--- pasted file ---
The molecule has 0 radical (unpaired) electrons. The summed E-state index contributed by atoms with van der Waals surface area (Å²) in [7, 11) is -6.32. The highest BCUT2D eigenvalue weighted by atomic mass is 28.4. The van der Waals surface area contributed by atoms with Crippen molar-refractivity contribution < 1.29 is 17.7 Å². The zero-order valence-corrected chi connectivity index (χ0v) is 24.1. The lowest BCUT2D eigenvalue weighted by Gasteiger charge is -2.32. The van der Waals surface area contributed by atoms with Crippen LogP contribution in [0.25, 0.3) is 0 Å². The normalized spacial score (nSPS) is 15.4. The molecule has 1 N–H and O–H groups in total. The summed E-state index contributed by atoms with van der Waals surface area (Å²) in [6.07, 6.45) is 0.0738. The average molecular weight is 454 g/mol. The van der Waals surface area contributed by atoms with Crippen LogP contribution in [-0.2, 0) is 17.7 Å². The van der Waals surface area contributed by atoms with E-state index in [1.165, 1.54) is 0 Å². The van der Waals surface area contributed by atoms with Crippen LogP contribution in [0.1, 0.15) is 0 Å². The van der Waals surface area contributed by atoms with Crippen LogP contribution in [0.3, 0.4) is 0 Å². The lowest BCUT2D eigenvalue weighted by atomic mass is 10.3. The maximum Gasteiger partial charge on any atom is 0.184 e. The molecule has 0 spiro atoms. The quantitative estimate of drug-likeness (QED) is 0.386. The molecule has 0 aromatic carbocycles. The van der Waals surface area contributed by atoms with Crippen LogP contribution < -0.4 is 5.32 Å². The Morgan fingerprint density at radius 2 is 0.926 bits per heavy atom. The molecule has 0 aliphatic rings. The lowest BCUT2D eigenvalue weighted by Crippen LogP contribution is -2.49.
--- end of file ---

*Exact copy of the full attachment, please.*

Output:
The molecule has 0 radical (unpaired) electrons. The summed E-state index contributed by atoms with van der Waals surface area (Å²) in [7, 11) is -6.32. The highest BCUT2D eigenvalue weighted by atomic mass is 28.4. The van der Waals surface area contributed by atoms with Crippen molar-refractivity contribution < 1.29 is 17.7 Å². The zero-order valence-corrected chi connectivity index (χ0v) is 24.1. The lowest BCUT2D eigenvalue weighted by Gasteiger charge is -2.32. The van der Waals surface area contributed by atoms with Crippen LogP contribution in [0.25, 0.3) is 0 Å². The normalized spacial score (nSPS) is 15.4. The molecule has 1 N–H and O–H groups in total. The summed E-state index contributed by atoms with van der Waals surface area (Å²) in [6.07, 6.45) is 0.0738. The average molecular weight is 454 g/mol. The van der Waals surface area contributed by atoms with Crippen LogP contribution in [-0.2, 0) is 17.7 Å². The van der Waals surface area contributed by atoms with E-state index in [1.165, 1.54) is 0 Å². The van der Waals surface area contributed by atoms with Crippen LogP contribution in [0.1, 0.15) is 0 Å². The van der Waals surface area contributed by atoms with Crippen LogP contribution in [0.3, 0.4) is 0 Å². The lowest BCUT2D eigenvalue weighted by atomic mass is 10.3. The maximum Gasteiger partial charge on any atom is 0.184 e. The molecule has 0 spiro atoms. The quantitative estimate of drug-likeness (QED) is 0.386. The molecule has 0 aromatic carbocycles. The van der Waals surface area contributed by atoms with Crippen LogP contribution < -0.4 is 5.32 Å². The Morgan fingerprint density at radius 2 is 0.926 bits per heavy atom. The molecule has 0 aliphatic rings. The lowest BCUT2D eigenvalue weighted by Crippen LogP contribution is -2.49.